But what’s a good story without villains? First up is an obvious choice, Dr. Albert W. Wily. As with Rock, Roll and Light, Wily wouldn’t be far off from his typical Classic appearance: a hammy cartoonish villain. Of course, one of the Classic series’ shortcomings was the lack of diversity when it comes to villains: even when Wily’s not behind it, well…Wily’s behind it. Meanwhile, the other games have some pretty good villains, so let’s just transplant a few, shall we? Take, Sigma, for example. He’s supposed to be the personification of a computer virus, so why not just make him a sort of sentient virus with aspirations for human genocide? Way better than just being some bald schmo dressed in rags saying “ZELOOOOOO”, right? The Bonne Siblings could be another good transplant, maybe not as major villains, but as comedic relief minor villains. Maybe make them thieves, despite being pirates, burglary was their main crime in the Legends series anyway. Vile might be another good contender, but considering his nature he’d require some modifications. Instead of a Reploid, make him a cyborg mercenary (explaining his absolute free will, while other robots would be bound by the laws of robotics), with a vendetta against robots. Perhaps he originally had an aversion to robots made worse when an accident involving one led him to become the cyborg he is presently. Just a thought.

One must also consider the secondary characters. An obvious choice would be Rock’s big bro, the enigmatic ProtoMan. Use the classic origin story, Dr. Light’s first creation gone missing, repaired by Wily with a brand-new energy supply, etc. The only real question would be what to do for his weaponry. His arm cannon is fairly unique and its fluctuating strength gives evidence of his unstable power core, but on the other hand, other incarnations of the character (MMBN, the cover art for MM10) have given him a sword to go with his shield, which could justify using Zero’s gameplay style without actually putting Zero in. Personally, I think either choice is acceptable. I’d bring back the Cossack family as well, and give them a much more expanded role. I always thought it was kind of lame that they just sort of disappeared after MM5, I thought they had some potential as characters, even if Classic MegaMan’s storyline has always been sparse. Something I’d like to see transplanted from other media would be the revival of the Robot Masters after being defeated. A few games and both the Archie comic and Hitoshi Ariga’s mangas have made use of that plot element. Either way, it’d definitely be cool to see Rock and Roll hang out with their younger siblings or see Wily’s earlier creations putter around Skull Castle. Also, definitely bring back the support units: Rush, Eddie, Beat and Tango.

I’d also want to see Auto brought back. While I never really cared for him that much in the games, his characterization in the aforementioned mangas and comic has changed my opinion of him. I’d definitely want to introduce him earlier in the series though, maybe as a precursor assistant to Dr. Light before Rock and Roll were finished. Bass would be another character to bring back, but I’d probably approach him differently. When he was first introduced in MM7, he fooled MegaMan by pretending to also be after Wily. Unfortunately, that plot point lasted for half a game, at the most. In this reboot, I’d introduce Bass earlier on and exploit that plot point to a much greater extent. Changing his origin could work as well, perhaps make him the creation of Dr. Cossack or another scientist who starts off on the side of good but eventually becomes obsessed with defeating MegaMan. Speaking of which, the Archie comic has led me to the conclusion that we need more scientists in the franchise. Transplanting scientists from other series might work, but this would probably be a good place to start implementing original characters. Robotics shouldn’t be a field limited to just Light, Wily and to a far lesser extent, Cossack. Some kind of a police force or a para-military group might be a good addition as well. Again, populate whichever you decide to use with OCs and transplants from other games.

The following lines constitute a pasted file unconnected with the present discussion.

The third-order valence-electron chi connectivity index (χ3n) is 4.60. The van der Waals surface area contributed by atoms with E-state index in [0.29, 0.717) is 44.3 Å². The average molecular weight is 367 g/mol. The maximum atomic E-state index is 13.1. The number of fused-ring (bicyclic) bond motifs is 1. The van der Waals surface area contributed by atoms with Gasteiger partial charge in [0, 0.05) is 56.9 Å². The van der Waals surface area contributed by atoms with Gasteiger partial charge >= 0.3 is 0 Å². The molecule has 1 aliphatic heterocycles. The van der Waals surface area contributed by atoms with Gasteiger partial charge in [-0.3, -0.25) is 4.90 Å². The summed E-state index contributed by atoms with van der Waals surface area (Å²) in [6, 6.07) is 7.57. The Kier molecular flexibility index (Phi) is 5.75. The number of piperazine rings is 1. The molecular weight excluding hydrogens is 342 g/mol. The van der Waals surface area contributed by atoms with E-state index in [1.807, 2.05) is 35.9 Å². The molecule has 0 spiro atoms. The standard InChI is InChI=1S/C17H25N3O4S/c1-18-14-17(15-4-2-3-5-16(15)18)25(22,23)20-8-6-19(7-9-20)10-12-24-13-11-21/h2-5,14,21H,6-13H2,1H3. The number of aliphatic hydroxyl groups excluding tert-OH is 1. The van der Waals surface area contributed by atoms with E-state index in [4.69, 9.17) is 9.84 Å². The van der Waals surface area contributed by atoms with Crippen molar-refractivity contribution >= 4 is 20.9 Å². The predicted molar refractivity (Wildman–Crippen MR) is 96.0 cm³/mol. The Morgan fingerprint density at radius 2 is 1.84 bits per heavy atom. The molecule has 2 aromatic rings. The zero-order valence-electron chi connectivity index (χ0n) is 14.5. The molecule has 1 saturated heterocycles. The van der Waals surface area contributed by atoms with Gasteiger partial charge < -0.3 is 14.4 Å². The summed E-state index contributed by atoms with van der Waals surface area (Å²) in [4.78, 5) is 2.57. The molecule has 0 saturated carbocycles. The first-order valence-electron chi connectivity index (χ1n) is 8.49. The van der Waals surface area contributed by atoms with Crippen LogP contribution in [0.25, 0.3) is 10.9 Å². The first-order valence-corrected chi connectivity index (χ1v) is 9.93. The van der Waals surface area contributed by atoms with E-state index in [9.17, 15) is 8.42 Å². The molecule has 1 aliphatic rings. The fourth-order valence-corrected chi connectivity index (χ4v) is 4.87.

The game’s tone would be light and episodic, not unlike a Saturday morning cartoon of old. Of course, there could also be some overarching plotlines between “episodes”, but keeping continuity minimal would be in the series’ best interest. As for content per game, at the very least, a full-on disc-based title would probably require the equivalent of at least 3 Classic games, not unlike the Wily Wars. So the first game would more or less retell the first three games in the series, while adding their own twists to the story. That way, iconic characters could be reintroduced more quickly than before and the games themselves could be larger without having to worry about balancing more than 8 weapons per scenario. Better yet, even if Capcom doesn’t decide to go for a full budget release, each scenario could just be released in an episodic format, perhaps including some bonus content if you buy all of the episodes in a given season.

Gameplay itself, on the other hand, is a more difficult issue. Ideally, Capcom would go the route of other 2D platformer revivals, like the New Super Mario Bros. games or the last two Rayman games, but let’s face it, that may not be enough to attract  a large enough audience to make this new MegaMan a success. MegaMan games traditionally underperform. But would reimagining the series in 3D work? After all, we remember the trainwreck that was X7. Still, many 3D reimaginings of 2D franchises from the fifth and sixth generations of video games were far different animals than they are today. Maybe Capcom could recreate the twitchy yet precise MegaMan gameplay of yore in 3D. Then again, I really doubt it. I’d err for sticking to the basics personally, but a new franchise would be the best opportunity to experiment. That’s how we got Legends and Battle Network/Star Force, after all.